Venomous Raptor Discovered
KU Biodiversity Institute scientists and their collaborator in China have found clues that suggest that a 125-million-year-old dinosaur from China was venomous.
Sinornithosaurus (pronounced sign-ornitho-sore-us) was a feathered, birdlike, dinosaur about three feet long. Living in forests during the Early Cretaceous period, this dinosaur hunted birds as well as small mammals and reptiles.
The discovery was made by Enpu Gong from Northeastern University in China, KU Vertebrate Paleontology Curator Larry D. Martin, Vertebrate Paleontology Preparator David A. Burnham, and geology graduate student Amanda R. Falk.
Their research suggests that Sinornithosaurus could not immediately dismember and gulp its prey. Instead, this animal about the size of a turkey grabbed on with its long teeth and let its venom seep into the wound, shocking and immobilizing prey. It then likely removed fur or feathers and ate the prey while it was still alive. The low-pressure venom delivery system that Sinornithosaurus employed is similar to that used by modern rear-fanged snakes and lizards: the pressure of their bite forces the long fangs into the tissues allowing the venom to seep along the grooves and into the wound.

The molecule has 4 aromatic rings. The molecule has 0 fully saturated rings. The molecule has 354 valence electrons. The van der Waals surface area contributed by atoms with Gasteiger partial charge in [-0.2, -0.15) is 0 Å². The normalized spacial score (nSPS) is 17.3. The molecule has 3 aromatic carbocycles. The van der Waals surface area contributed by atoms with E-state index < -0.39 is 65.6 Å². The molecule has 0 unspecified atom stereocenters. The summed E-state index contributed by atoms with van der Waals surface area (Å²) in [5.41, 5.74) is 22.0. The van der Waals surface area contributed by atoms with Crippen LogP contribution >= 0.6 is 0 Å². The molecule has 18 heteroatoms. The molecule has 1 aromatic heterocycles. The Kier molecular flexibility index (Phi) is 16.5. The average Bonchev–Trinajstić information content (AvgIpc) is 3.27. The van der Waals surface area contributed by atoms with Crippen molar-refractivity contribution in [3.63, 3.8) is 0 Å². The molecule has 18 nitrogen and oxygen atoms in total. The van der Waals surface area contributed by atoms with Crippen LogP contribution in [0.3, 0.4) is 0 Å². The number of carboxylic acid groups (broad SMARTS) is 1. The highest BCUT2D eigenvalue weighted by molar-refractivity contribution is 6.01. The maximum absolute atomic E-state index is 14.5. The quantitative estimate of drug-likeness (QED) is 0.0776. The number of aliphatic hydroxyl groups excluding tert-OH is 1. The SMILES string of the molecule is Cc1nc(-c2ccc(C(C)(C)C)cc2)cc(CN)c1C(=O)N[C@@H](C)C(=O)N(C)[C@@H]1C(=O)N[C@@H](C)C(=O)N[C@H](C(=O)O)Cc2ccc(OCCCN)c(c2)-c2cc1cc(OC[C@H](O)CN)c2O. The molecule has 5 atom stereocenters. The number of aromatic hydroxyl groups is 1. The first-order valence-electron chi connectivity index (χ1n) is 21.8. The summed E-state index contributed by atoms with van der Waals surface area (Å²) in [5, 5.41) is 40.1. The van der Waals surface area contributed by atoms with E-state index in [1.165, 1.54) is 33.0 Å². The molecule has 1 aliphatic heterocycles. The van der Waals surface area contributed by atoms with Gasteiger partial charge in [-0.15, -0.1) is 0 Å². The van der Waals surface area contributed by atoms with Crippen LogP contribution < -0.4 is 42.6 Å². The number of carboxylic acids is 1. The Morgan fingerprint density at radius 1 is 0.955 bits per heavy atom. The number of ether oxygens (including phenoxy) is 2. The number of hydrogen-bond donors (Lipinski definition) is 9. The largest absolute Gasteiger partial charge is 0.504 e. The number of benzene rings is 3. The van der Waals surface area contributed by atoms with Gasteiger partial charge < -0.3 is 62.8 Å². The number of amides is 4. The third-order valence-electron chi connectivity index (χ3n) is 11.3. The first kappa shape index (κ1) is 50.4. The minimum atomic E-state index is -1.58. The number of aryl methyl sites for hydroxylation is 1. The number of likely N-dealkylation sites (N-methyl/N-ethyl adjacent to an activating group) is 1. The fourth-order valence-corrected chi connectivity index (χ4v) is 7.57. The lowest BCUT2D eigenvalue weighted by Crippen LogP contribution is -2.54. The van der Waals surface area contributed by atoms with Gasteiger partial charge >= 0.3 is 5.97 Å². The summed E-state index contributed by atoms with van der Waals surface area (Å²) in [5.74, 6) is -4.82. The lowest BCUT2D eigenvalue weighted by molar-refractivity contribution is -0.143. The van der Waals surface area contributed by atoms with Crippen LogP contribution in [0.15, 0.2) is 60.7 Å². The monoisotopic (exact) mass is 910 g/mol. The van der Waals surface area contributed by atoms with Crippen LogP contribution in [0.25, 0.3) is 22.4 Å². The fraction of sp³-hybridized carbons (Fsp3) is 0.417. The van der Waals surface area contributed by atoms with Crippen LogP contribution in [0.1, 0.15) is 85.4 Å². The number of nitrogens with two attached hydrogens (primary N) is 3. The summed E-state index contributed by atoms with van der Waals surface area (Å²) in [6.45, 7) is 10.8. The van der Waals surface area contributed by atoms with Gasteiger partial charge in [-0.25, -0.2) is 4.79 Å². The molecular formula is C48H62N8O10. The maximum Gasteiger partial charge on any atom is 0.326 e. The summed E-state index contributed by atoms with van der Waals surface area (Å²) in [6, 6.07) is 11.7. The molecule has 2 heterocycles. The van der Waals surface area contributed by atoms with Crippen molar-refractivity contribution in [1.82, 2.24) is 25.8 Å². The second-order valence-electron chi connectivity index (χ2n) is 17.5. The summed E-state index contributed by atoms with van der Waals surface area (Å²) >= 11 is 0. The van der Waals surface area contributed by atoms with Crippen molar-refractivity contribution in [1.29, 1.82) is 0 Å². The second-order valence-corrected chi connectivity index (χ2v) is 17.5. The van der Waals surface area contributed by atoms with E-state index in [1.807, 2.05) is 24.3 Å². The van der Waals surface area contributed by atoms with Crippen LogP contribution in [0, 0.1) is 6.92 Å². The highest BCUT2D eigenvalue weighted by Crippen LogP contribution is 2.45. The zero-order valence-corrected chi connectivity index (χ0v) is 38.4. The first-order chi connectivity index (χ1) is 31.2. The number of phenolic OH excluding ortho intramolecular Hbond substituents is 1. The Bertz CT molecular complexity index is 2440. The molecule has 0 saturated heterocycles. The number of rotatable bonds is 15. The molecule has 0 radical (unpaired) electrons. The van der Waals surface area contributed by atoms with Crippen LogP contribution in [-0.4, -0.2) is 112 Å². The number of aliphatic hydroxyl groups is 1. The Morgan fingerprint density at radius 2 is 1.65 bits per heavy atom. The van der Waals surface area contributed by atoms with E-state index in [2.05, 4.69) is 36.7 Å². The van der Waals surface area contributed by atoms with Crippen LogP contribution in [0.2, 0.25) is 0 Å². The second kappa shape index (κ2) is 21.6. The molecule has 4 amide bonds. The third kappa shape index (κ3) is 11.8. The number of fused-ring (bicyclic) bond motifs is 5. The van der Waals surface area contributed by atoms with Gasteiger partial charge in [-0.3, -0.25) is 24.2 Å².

This find is important not only because of the discovery of a venomous dinosaur, but also because of what it could mean for those already found. What other animals had the same ability? Burnham says that one possibility is Microraptor, a small four-winged relative of Sinornithosaurus.